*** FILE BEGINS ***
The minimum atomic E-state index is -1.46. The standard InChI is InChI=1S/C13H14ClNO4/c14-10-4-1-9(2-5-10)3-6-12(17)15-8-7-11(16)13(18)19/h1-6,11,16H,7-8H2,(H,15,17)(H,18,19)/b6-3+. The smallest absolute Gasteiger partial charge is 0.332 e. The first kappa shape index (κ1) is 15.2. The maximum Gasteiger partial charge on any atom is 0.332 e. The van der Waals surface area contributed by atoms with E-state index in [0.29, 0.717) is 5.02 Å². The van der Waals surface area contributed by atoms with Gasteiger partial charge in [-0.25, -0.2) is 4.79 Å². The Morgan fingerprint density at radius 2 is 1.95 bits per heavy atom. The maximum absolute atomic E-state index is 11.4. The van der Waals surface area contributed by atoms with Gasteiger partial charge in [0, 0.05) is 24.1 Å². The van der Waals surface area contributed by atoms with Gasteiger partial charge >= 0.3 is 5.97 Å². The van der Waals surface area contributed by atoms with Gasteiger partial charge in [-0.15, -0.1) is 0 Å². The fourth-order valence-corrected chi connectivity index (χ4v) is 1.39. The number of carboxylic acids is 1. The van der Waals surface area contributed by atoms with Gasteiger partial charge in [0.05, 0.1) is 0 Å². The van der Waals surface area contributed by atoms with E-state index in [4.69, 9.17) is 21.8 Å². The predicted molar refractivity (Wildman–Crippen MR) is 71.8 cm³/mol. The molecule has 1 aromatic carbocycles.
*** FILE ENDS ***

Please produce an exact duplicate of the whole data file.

The minimum atomic E-state index is -1.46. The standard InChI is InChI=1S/C13H14ClNO4/c14-10-4-1-9(2-5-10)3-6-12(17)15-8-7-11(16)13(18)19/h1-6,11,16H,7-8H2,(H,15,17)(H,18,19)/b6-3+. The smallest absolute Gasteiger partial charge is 0.332 e. The first kappa shape index (κ1) is 15.2. The maximum Gasteiger partial charge on any atom is 0.332 e. The van der Waals surface area contributed by atoms with E-state index in [0.29, 0.717) is 5.02 Å². The van der Waals surface area contributed by atoms with Gasteiger partial charge in [-0.25, -0.2) is 4.79 Å². The Morgan fingerprint density at radius 2 is 1.95 bits per heavy atom. The maximum absolute atomic E-state index is 11.4. The van der Waals surface area contributed by atoms with Gasteiger partial charge in [0, 0.05) is 24.1 Å². The van der Waals surface area contributed by atoms with Gasteiger partial charge >= 0.3 is 5.97 Å². The van der Waals surface area contributed by atoms with Gasteiger partial charge in [-0.15, -0.1) is 0 Å². The fourth-order valence-corrected chi connectivity index (χ4v) is 1.39. The number of carboxylic acids is 1. The van der Waals surface area contributed by atoms with Gasteiger partial charge in [0.05, 0.1) is 0 Å². The van der Waals surface area contributed by atoms with E-state index in [4.69, 9.17) is 21.8 Å². The predicted molar refractivity (Wildman–Crippen MR) is 71.8 cm³/mol. The molecule has 1 aromatic carbocycles.